SCIENCE AND ART: Scientist Amanda Skepu at the Mintek stand at the Science Forum South Africa in the CSIR International Convention Centre, Pretoria. Picture: Jacques Naudé/ANA
Pretoria - The role of women in science, technology and innovation came under the spotlight during the two-day Science Forum South Africa at the CSIR on Friday, with calls being made to increase the number of female scientists.

Nuclear scientist and entrepreneur Dr Nomso Faith Kana said much needed to be done to promote the role of women and especially rural-based girls in the science and technology field.

Kana took part in a discussion about the role of women in science and innovation on the final day of the forum on Friday.

“I believe there is so much potential in Africa, and that we are so skilled that we can solve our own problems. However, there is still so much to do to promote women in science and technology.”

She is part of a non-profit organisation which operates in the SADC region, aimed at finding talent in and for the rural areas.

“We look for girls in rural areas who have high aptitude for maths and science and a passion for rural development. In order for these girls to progress, we have a group of professional scientists who mentor them,” she said.

“We have realised that even if there is some progress, there are few of us women in science,” she said.

Dr Kirsti Slotsvik, director-general at Norwegian Coastal Administration, encouraged women who wanted to become scientists to obtain higher education to prepare them for the rigours of the scientific world.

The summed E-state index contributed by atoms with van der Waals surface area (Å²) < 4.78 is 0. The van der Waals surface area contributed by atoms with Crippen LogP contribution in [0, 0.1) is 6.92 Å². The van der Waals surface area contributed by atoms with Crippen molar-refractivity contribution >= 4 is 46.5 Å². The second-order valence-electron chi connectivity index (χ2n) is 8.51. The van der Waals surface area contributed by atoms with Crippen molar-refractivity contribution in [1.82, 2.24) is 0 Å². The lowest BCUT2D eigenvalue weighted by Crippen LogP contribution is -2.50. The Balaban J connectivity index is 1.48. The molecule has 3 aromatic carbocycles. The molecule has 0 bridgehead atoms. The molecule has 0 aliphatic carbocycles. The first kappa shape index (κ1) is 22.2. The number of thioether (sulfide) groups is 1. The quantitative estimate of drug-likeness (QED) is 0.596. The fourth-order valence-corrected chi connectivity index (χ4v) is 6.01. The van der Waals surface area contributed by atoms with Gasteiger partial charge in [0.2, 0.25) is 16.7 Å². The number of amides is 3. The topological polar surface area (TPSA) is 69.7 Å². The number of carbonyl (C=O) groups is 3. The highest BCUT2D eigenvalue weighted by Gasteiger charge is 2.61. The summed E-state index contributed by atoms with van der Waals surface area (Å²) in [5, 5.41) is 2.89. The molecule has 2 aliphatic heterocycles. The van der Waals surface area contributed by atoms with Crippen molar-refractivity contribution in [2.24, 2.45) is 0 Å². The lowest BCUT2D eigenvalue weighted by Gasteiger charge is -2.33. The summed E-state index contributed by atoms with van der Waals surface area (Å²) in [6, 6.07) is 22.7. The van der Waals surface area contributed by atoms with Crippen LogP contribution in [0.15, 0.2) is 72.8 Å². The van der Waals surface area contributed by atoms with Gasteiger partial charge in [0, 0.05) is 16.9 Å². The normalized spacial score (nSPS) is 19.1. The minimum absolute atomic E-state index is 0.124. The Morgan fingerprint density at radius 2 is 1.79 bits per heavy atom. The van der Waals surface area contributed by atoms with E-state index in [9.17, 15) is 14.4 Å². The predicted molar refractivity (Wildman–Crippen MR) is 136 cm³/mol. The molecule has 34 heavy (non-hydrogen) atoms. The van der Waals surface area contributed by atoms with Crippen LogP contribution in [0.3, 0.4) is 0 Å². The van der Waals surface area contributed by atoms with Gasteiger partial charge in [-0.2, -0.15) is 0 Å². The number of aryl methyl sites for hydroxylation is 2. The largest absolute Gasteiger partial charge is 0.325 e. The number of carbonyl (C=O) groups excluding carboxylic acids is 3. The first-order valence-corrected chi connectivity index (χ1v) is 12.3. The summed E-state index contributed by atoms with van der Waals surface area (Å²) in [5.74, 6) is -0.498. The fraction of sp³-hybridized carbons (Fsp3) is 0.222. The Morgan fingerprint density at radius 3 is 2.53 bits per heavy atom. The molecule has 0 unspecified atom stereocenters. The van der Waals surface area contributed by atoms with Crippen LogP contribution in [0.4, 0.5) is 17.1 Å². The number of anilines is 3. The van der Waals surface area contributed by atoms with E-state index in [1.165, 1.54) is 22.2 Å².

She said it was important for women who are in the field to have a strong family support system, and advised them to find their "secret weapons" in life.

“In my case, I use humour. Be honest and direct. Knowledge is about listening to people and understanding what is going on,” she said.

Dr Jaisheila Rajput, a scientist in the green economy sector, related her story of the challenges she had faced when she chose to study science.

She said she was confronted with negative perceptions from her business-oriented community. However, the attitude towards her changed after she had enrolled and completed her studies.

“I started to hear stories of young people starting to sign up for science degrees. And this is something I never really realised: I was busy looking around for other people to be role models and what I didn’t realise was that sometimes you just have to lead the way,” she said.

The forum, hosted under the theme "Igniting Conversations about Science", was attended by more than 2000 delegates, including many women scientists such as Mintek's Dr Amanda Skepu, who also reaches out to rural women teaching them skills.

Pretoria News